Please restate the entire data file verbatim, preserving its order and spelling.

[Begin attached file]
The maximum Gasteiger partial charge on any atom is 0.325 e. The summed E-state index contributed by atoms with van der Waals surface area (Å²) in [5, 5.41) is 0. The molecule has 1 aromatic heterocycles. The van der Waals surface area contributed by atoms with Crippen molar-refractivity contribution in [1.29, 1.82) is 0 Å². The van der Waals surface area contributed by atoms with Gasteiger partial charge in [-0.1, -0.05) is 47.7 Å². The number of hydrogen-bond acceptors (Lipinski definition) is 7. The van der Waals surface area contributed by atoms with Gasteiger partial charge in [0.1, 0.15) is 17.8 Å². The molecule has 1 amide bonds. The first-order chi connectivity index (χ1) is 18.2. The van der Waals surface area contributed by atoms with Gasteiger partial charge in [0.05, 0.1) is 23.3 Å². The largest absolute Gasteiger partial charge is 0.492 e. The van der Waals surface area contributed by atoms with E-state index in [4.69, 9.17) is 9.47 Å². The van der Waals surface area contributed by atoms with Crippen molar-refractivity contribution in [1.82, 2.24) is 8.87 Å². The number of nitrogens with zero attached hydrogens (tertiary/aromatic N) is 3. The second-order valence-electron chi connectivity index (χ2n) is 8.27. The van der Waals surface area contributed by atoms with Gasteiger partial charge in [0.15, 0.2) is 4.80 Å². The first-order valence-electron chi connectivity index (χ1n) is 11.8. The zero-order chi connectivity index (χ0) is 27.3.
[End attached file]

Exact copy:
The maximum Gasteiger partial charge on any atom is 0.325 e. The summed E-state index contributed by atoms with van der Waals surface area (Å²) in [5, 5.41) is 0. The molecule has 1 aromatic heterocycles. The van der Waals surface area contributed by atoms with Crippen molar-refractivity contribution in [1.29, 1.82) is 0 Å². The van der Waals surface area contributed by atoms with Gasteiger partial charge in [-0.1, -0.05) is 47.7 Å². The number of hydrogen-bond acceptors (Lipinski definition) is 7. The van der Waals surface area contributed by atoms with Gasteiger partial charge in [0.1, 0.15) is 17.8 Å². The molecule has 1 amide bonds. The first-order chi connectivity index (χ1) is 18.2. The van der Waals surface area contributed by atoms with Gasteiger partial charge in [0.05, 0.1) is 23.3 Å². The largest absolute Gasteiger partial charge is 0.492 e. The van der Waals surface area contributed by atoms with E-state index in [4.69, 9.17) is 9.47 Å². The van der Waals surface area contributed by atoms with Crippen molar-refractivity contribution in [1.82, 2.24) is 8.87 Å². The number of nitrogens with zero attached hydrogens (tertiary/aromatic N) is 3. The second-order valence-electron chi connectivity index (χ2n) is 8.27. The van der Waals surface area contributed by atoms with Gasteiger partial charge in [0.15, 0.2) is 4.80 Å². The first-order valence-electron chi connectivity index (χ1n) is 11.8. The zero-order chi connectivity index (χ0) is 27.3.